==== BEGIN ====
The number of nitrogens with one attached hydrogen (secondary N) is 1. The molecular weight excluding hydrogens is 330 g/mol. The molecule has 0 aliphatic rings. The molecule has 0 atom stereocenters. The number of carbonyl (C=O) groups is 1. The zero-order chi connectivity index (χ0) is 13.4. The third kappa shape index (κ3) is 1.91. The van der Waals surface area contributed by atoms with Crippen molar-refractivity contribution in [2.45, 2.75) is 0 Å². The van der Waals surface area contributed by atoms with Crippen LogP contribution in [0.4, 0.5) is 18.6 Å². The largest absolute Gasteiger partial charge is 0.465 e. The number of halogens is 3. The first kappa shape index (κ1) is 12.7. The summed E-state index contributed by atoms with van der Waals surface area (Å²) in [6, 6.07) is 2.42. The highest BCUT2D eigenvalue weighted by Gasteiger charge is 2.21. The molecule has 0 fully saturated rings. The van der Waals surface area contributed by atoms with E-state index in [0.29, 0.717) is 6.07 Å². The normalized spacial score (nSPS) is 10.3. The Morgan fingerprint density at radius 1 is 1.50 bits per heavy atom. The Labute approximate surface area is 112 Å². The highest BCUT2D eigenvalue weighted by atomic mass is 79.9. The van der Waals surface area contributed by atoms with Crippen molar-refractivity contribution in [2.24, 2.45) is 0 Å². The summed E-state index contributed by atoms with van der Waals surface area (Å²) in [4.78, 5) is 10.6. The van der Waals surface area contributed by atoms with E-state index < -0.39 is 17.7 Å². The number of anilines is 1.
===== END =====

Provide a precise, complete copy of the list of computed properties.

The number of nitrogens with one attached hydrogen (secondary N) is 1. The molecular weight excluding hydrogens is 330 g/mol. The molecule has 0 aliphatic rings. The molecule has 0 atom stereocenters. The number of carbonyl (C=O) groups is 1. The zero-order chi connectivity index (χ0) is 13.4. The third kappa shape index (κ3) is 1.91. The van der Waals surface area contributed by atoms with Crippen molar-refractivity contribution in [2.45, 2.75) is 0 Å². The van der Waals surface area contributed by atoms with Crippen LogP contribution in [0.4, 0.5) is 18.6 Å². The largest absolute Gasteiger partial charge is 0.465 e. The number of halogens is 3. The first kappa shape index (κ1) is 12.7. The summed E-state index contributed by atoms with van der Waals surface area (Å²) in [6, 6.07) is 2.42. The highest BCUT2D eigenvalue weighted by Gasteiger charge is 2.21. The molecule has 0 fully saturated rings. The van der Waals surface area contributed by atoms with E-state index in [0.29, 0.717) is 6.07 Å². The normalized spacial score (nSPS) is 10.3. The Morgan fingerprint density at radius 1 is 1.50 bits per heavy atom. The Labute approximate surface area is 112 Å². The highest BCUT2D eigenvalue weighted by atomic mass is 79.9. The van der Waals surface area contributed by atoms with Crippen molar-refractivity contribution in [2.24, 2.45) is 0 Å². The summed E-state index contributed by atoms with van der Waals surface area (Å²) in [4.78, 5) is 10.6. The van der Waals surface area contributed by atoms with E-state index < -0.39 is 17.7 Å². The number of anilines is 1.